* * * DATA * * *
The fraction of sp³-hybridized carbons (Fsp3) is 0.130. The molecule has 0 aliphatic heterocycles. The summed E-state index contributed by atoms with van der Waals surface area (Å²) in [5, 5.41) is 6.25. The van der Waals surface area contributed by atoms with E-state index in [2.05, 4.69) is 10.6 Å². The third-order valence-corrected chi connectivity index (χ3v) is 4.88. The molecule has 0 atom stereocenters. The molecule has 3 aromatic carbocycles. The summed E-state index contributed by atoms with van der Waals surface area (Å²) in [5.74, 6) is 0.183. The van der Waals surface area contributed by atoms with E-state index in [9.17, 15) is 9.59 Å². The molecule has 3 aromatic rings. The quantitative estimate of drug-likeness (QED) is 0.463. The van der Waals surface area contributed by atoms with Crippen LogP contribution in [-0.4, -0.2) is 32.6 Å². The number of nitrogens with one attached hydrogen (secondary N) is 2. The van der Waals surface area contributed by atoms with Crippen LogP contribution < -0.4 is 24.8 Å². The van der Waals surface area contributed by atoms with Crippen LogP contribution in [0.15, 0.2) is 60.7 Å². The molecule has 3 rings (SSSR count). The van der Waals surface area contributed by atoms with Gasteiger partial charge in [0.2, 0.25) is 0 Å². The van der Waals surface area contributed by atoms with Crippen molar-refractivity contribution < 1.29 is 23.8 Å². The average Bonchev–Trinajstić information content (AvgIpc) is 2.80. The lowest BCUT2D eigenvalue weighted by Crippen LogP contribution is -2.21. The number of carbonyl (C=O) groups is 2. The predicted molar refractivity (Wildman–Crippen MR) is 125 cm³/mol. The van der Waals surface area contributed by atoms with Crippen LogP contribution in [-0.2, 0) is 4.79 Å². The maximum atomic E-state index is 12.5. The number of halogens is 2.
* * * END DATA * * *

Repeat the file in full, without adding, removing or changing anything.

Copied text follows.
The fraction of sp³-hybridized carbons (Fsp3) is 0.130. The molecule has 0 aliphatic heterocycles. The summed E-state index contributed by atoms with van der Waals surface area (Å²) in [5, 5.41) is 6.25. The van der Waals surface area contributed by atoms with E-state index in [2.05, 4.69) is 10.6 Å². The third-order valence-corrected chi connectivity index (χ3v) is 4.88. The molecule has 0 atom stereocenters. The molecule has 3 aromatic carbocycles. The summed E-state index contributed by atoms with van der Waals surface area (Å²) in [5.74, 6) is 0.183. The van der Waals surface area contributed by atoms with E-state index in [9.17, 15) is 9.59 Å². The molecule has 3 aromatic rings. The quantitative estimate of drug-likeness (QED) is 0.463. The van der Waals surface area contributed by atoms with Crippen LogP contribution in [-0.4, -0.2) is 32.6 Å². The number of nitrogens with one attached hydrogen (secondary N) is 2. The van der Waals surface area contributed by atoms with Crippen LogP contribution < -0.4 is 24.8 Å². The van der Waals surface area contributed by atoms with Crippen LogP contribution in [0.15, 0.2) is 60.7 Å². The molecule has 3 rings (SSSR count). The van der Waals surface area contributed by atoms with Gasteiger partial charge in [0.2, 0.25) is 0 Å². The van der Waals surface area contributed by atoms with Crippen molar-refractivity contribution < 1.29 is 23.8 Å². The average Bonchev–Trinajstić information content (AvgIpc) is 2.80. The lowest BCUT2D eigenvalue weighted by Crippen LogP contribution is -2.21. The number of carbonyl (C=O) groups is 2. The predicted molar refractivity (Wildman–Crippen MR) is 125 cm³/mol. The van der Waals surface area contributed by atoms with Crippen LogP contribution in [-0.2, 0) is 4.79 Å². The maximum atomic E-state index is 12.5. The number of halogens is 2.